IT’S a cancer that affects thousands of men in the UK every year, and one that not many people know the signs of.
Prostate cancer is the most common form of cancer in British men and the number of people being diagnosed with the cancer has increased in recent years.
What is prostate cancer?
In January 2020 it was revealed that prostate cancer had become the most commonly diagnosed cancer in the UK and that’s though to be due, partly to the fact that more men have been having PSA tests.
The prostate is a small, walnut-sized gland, that only men have.
It sits around the urethra – the tube a bloke pees and ejaculates from – between the penis and the bladder.
The main point of the prostate is to produce the fluid which mixes with sperm to create semen – making it pretty vital for reproduction.
But, like all organs in the body, it can be invaded by cancer – when cells in the gland start to grow uncontrollably.
One in eight British men will get prostate cancer in their lifetime.
Many will live long lives and not experience too many nasty symptoms.
But in others, their cancer will spread, which is when the disease can turn deadly.
Prostate cancer currently kills over 9,000 men a year, with one man dying every hour from the cancer in England.
Worryingly the majority of men don’t know anything about the disease and, of those that do have a shred of a clue, 60 percent aren’t confident naming the signs and symptoms, according to a male cancer charity, Orchid.
A survey by Prostate Cancer UK previously revealed men over 45 knew the least about the killer disease and more than half of black African and Caribbean men did not know their ethnicity increased their risk.
Rebecca Porta, Orchid chief executive said: “Too many men are not seeking help and advice early enough.
“If we can tackle this from both sides, by getting many more men and GPs to talk about prostate cancer risk, we can help to improve outcomes in the longer term – both for patients and the health service.”
What are the symptoms every man needs to know?
In most cases, prostate cancer doesn’t have any symptoms until the growth is big enough to put pressure on the urethra – that tube you pee through.
- Needing to urinate more often, especially at night
- Needing to rush to the toilet
- Difficulty in starting to pee
- Weak flow
- Straining and taking a long time while peeing
- Feeling that your bladder hasn’t emptied fully
Many men’s prostates get larger as they age because of the non-cancerous conditions, prostate enlargement, and benign prostatic hyperplasia.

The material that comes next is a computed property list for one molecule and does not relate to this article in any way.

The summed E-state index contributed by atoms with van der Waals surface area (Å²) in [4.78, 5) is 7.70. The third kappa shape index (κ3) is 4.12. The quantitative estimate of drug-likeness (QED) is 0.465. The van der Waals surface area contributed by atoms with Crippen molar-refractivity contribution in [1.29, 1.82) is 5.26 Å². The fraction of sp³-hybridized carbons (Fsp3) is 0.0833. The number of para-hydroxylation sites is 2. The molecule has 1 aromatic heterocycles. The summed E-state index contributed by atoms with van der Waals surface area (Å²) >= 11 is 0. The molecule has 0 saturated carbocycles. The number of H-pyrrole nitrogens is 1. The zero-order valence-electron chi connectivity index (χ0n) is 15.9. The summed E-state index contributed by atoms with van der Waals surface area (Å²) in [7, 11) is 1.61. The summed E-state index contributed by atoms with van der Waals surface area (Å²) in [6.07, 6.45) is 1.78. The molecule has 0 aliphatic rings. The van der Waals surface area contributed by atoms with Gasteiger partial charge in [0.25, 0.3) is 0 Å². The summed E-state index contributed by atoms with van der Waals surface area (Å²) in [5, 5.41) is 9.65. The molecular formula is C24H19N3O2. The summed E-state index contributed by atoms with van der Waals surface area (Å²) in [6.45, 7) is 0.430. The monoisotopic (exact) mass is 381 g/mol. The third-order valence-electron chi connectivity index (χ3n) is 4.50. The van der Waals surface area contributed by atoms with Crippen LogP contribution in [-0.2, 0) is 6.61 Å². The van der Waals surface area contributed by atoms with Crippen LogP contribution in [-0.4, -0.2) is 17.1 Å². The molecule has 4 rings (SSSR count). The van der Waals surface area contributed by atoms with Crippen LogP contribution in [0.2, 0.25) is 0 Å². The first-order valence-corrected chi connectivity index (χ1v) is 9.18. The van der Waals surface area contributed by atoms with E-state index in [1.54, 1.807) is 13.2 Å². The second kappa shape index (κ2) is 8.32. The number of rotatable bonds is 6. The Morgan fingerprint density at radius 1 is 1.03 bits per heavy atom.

In fact, these two conditions are more common than prostate cancer – but that doesn’t mean the symptoms should be ignored.
The signs that cancer has SPREAD include bone, back, or testicular pain, loss of appetite, and unexplained weight loss.
What causes prostate cancer?
Prostate cancer is very common, and the causes are largely unknown.
Most cases occur in men aged 50 or over, while prostate cancer is more common in men of African or Caribbean descent, and less common in Asian guys.
There’s also a familial link, so having a dad or brother who had prostate cancer increases your risk.
Recent research suggests obesity increases your risk of prostate cancer while exercising regularly lowers it.
A high-calcium diet is also thought to increase your risk while eating cooked tomatoes and Brazil nuts could lower it, but more research is needed into the effect of diet.
And research conducted in Australia suggests drinking just two pints of beer a day increases man’s risk by a QUARTER.
How is prostate cancer treated?
Assuming prostate cancer is caught in its early stages, treatment is not normally immediately necessary.
In these cases, doctors have a policy of “watchful waiting”.
Treatment includes surgically removing the prostate, radiotherapy, and hormone therapy.
One man was cured after being given testosterone in an experimental trial designed to shock tumours to death.
Nearly all prostate cancer treatments come with the unwanted side effects of erectile dysfunction and urinary incontinence, which is why many men choose to delay treatment.
The only exception is non-surgical laser treatment, which doesn’t cause impotence – but is still in its trial stages.
If the cancer has already spread, it cannot be treated, and medical help is focused on prolonging life and relieving symptoms.